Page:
A FORMER SNP deputy leader has said there is “no point” in a second independence referendum at present as the Yes side is unprepared and lacking in support.

Jim Sillars said there was no national organisation in place and no “intellectually sound” groundwork on issues such as currency, energy, defence and geopolitics.

In a letter to the Herald, Mr Sillars said a “rock solid support for independence” of 60 per cent was needed before the Yes side would be in a position to win.

His comments cast doubt on Nicola Sturgeon’s launch of a fresh independence drive this week with Yes lagging around four percentage points behind No.

The First Minister also said the full prospectus for independence would not be published before the end of the year as it is emerging in instalments.

There is a looming legal battle over whether Holyrood can hold Indyref2 without Westminster consent, and without valid legislation no formal campaign groups can be established and no regulated campaign spending take place.

SNP Constitution Secretary Angus Robertson has said the Scottish Government intends to stage Indyref2 in October 2023, but the timetable already looks tight.

Mr Sillars wrote: “I see no point in a referendum on the constitutional question until the side that wants it, mine, is in a position to win.  

“That is not the case now, and will not be the case until rock solid support for independence is around 60 per cent. 

“That is the figure given by Michael Gove and Alister Jack as the measure of support for a legal referendum that could not be ignored.”

He went on: “To go from where support for independence is now to where it will need to be, requires a number of actions. 

“A comprehensive intellectually sound document that addresses the main issues of trade and borders, debt and currency, the use and importance of of all energy resources, and the geography and geopolitics that places us within the sphere of influence of Nato, especially taking account of the state interests of its United States and UK components, now that Russia is no longer a potential adversary but a proven aggressor.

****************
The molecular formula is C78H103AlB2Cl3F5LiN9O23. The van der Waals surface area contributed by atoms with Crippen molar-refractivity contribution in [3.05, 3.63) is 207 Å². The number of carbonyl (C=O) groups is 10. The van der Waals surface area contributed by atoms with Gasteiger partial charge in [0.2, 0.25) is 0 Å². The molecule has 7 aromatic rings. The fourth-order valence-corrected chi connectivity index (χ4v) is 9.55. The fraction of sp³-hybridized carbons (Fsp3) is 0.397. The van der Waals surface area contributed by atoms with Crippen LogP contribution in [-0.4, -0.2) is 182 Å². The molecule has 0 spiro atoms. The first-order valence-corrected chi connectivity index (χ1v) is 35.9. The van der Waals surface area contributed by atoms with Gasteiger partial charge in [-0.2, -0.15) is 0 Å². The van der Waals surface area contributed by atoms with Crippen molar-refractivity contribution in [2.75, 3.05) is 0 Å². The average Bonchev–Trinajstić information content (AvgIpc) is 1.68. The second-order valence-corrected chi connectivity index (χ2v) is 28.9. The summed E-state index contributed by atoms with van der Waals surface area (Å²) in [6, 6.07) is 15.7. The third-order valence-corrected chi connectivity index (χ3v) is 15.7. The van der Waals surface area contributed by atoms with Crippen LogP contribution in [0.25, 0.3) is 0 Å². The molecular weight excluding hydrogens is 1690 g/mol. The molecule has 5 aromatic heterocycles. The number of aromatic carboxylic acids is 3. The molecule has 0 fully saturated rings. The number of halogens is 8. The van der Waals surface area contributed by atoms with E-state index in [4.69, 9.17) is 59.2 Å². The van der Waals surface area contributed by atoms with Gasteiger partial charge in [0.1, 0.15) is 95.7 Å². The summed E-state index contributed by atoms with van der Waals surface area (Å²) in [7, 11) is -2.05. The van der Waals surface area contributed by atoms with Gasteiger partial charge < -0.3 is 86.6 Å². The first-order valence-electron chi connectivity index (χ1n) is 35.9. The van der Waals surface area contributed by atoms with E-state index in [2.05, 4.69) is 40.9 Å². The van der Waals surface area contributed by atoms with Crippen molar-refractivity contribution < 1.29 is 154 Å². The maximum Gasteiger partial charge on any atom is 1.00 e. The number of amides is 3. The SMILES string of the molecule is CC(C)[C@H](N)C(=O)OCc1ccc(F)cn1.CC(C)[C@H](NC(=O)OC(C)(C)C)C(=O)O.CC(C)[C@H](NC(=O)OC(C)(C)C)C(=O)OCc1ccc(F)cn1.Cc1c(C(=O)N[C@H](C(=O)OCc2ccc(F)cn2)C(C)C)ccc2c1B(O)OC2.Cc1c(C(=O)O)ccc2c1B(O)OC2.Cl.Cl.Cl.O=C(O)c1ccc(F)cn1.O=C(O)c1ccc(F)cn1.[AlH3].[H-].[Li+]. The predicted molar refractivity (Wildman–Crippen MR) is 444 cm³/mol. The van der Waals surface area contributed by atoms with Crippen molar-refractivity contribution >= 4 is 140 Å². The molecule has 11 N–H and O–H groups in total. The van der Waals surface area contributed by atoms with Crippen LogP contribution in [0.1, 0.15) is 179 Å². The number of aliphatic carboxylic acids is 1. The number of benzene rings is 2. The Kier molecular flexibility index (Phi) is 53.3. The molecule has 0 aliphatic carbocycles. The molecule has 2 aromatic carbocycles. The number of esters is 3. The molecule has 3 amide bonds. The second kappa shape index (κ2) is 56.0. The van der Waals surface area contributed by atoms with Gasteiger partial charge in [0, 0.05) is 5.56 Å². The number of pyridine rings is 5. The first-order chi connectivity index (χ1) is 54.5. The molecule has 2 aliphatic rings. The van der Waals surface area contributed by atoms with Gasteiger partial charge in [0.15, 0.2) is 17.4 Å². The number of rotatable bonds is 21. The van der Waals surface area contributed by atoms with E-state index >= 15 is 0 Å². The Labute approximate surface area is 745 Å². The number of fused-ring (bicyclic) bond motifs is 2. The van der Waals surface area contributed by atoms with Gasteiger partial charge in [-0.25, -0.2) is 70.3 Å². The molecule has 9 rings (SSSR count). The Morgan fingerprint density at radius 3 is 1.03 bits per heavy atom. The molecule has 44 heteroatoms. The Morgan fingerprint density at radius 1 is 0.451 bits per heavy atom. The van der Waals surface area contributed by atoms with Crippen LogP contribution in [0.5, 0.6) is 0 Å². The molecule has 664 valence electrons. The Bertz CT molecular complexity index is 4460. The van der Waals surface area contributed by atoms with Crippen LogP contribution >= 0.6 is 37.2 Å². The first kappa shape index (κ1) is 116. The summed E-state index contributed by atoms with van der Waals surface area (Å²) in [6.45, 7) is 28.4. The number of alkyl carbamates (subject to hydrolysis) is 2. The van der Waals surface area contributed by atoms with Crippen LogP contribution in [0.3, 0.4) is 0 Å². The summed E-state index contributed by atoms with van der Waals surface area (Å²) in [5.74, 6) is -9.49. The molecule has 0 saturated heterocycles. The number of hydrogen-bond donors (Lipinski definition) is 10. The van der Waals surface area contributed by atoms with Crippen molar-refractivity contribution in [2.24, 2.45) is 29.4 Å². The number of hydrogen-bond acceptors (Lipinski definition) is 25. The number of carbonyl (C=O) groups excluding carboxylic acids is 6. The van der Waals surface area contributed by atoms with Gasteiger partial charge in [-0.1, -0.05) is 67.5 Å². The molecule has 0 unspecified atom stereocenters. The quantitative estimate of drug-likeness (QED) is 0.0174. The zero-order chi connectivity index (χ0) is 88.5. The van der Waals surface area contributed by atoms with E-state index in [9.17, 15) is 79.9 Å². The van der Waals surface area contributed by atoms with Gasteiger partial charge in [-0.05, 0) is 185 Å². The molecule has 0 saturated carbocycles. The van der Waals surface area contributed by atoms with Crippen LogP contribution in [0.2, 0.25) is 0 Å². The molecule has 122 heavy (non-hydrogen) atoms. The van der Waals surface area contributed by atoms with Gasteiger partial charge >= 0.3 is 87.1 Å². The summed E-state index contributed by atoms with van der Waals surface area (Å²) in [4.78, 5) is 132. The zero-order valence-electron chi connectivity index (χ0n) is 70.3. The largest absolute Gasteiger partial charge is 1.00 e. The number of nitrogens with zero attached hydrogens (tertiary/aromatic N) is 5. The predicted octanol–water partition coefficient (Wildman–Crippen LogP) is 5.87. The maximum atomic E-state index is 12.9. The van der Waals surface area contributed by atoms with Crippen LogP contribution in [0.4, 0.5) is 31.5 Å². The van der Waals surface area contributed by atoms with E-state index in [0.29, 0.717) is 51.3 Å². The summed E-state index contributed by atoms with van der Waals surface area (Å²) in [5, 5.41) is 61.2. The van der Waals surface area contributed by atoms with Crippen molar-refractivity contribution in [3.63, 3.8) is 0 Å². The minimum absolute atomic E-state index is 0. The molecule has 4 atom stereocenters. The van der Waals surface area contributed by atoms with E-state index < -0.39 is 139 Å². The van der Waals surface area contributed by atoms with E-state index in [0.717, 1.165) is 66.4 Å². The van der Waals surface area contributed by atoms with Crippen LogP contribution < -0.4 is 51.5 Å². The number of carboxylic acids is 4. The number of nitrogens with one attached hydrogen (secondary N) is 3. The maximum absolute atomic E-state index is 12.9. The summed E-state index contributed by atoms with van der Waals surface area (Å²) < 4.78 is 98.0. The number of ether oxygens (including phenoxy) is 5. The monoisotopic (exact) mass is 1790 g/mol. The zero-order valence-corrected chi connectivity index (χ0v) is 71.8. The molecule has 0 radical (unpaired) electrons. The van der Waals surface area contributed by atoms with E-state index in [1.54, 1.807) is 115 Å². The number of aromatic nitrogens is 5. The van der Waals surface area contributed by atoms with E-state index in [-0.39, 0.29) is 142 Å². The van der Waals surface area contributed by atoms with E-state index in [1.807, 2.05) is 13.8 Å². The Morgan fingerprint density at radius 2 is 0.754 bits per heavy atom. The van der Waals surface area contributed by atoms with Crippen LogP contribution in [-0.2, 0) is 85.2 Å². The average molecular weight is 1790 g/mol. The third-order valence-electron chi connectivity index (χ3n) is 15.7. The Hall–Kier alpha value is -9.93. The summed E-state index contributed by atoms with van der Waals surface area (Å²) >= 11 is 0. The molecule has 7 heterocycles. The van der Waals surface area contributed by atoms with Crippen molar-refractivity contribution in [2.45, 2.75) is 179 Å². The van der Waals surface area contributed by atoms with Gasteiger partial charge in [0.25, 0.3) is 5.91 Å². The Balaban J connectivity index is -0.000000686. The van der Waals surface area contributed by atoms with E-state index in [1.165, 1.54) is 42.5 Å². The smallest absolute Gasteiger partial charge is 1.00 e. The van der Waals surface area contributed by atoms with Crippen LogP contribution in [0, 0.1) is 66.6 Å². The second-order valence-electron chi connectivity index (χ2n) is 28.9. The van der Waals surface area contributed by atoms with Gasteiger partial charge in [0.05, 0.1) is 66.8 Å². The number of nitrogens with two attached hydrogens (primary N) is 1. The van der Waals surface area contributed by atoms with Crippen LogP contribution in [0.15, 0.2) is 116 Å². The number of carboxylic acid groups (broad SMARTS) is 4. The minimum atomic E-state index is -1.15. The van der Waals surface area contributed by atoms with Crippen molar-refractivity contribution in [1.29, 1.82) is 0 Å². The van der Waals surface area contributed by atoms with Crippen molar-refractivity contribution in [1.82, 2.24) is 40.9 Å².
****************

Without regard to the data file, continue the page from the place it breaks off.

“To campaign on that needs a national organisation. There is none at present.”

READ MORE: 'Incompetent' Sturgeon not ready for Indyref2, warns former SNP deputy

He said it was more than 300 years since the Scottish nation “had to consider the importance of spheres of influence and state interests” and now had to do so again. 

“A small nation in a geopolitical strategic position, crucial to major powers, has to take account of that fact if it seeks to have their acquiescence and not opposition to its effort for independence.  

“Often at past SNP conferences I have seen the enthusiasm created by the call that no man can set the bounds of a nation. It is superb rhetoric, but not true.”

However he agreed with Ms Sturgeon’s argument that it was “no longer tenable for unionists to insist that we must shelter under the strong economic umbrella of the UK”, given ample analysis showing the UK is outperformed on many fronts by smaller EU states. 

An SNP spokesperson said: "This comes as no surprise from the man who has called for independence to be ‘deprioritised’ - the SNP Government will get on with delivering the referendum for which there is a cast-iron democratic mandate and making the case for independence."